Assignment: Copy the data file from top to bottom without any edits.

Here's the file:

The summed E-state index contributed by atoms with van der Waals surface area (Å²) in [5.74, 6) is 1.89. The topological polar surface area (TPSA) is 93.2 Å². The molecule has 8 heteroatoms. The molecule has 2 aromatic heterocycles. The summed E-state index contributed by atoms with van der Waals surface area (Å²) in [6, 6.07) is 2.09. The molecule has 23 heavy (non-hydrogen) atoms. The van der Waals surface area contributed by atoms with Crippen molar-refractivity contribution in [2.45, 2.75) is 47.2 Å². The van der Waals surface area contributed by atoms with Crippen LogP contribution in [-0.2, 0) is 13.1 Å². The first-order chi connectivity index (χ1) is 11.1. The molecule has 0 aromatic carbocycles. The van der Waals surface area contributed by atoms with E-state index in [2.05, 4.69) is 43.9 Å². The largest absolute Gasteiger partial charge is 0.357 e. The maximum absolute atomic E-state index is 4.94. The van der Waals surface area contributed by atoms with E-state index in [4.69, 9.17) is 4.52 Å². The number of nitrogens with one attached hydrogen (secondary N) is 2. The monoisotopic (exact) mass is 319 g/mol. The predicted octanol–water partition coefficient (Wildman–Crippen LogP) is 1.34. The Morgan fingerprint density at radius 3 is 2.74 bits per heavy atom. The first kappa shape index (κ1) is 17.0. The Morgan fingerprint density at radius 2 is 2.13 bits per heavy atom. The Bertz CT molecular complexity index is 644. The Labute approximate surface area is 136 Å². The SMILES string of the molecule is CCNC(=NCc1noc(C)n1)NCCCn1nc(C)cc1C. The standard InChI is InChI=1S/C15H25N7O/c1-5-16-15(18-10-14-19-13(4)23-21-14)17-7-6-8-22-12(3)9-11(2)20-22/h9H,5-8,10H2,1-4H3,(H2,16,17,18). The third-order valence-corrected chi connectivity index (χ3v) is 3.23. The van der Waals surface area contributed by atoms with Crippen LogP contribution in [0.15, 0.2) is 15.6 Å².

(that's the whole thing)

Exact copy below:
The summed E-state index contributed by atoms with van der Waals surface area (Å²) in [5.74, 6) is 1.89. The topological polar surface area (TPSA) is 93.2 Å². The molecule has 8 heteroatoms. The molecule has 2 aromatic heterocycles. The summed E-state index contributed by atoms with van der Waals surface area (Å²) in [6, 6.07) is 2.09. The molecule has 23 heavy (non-hydrogen) atoms. The van der Waals surface area contributed by atoms with Crippen molar-refractivity contribution in [2.45, 2.75) is 47.2 Å². The van der Waals surface area contributed by atoms with Crippen LogP contribution in [-0.2, 0) is 13.1 Å². The first-order chi connectivity index (χ1) is 11.1. The molecule has 0 aromatic carbocycles. The van der Waals surface area contributed by atoms with E-state index in [2.05, 4.69) is 43.9 Å². The largest absolute Gasteiger partial charge is 0.357 e. The maximum absolute atomic E-state index is 4.94. The van der Waals surface area contributed by atoms with E-state index in [4.69, 9.17) is 4.52 Å². The number of nitrogens with one attached hydrogen (secondary N) is 2. The monoisotopic (exact) mass is 319 g/mol. The predicted octanol–water partition coefficient (Wildman–Crippen LogP) is 1.34. The Morgan fingerprint density at radius 3 is 2.74 bits per heavy atom. The first kappa shape index (κ1) is 17.0. The Morgan fingerprint density at radius 2 is 2.13 bits per heavy atom. The Bertz CT molecular complexity index is 644. The Labute approximate surface area is 136 Å². The SMILES string of the molecule is CCNC(=NCc1noc(C)n1)NCCCn1nc(C)cc1C. The standard InChI is InChI=1S/C15H25N7O/c1-5-16-15(18-10-14-19-13(4)23-21-14)17-7-6-8-22-12(3)9-11(2)20-22/h9H,5-8,10H2,1-4H3,(H2,16,17,18). The third-order valence-corrected chi connectivity index (χ3v) is 3.23. The van der Waals surface area contributed by atoms with Crippen LogP contribution in [0.15, 0.2) is 15.6 Å².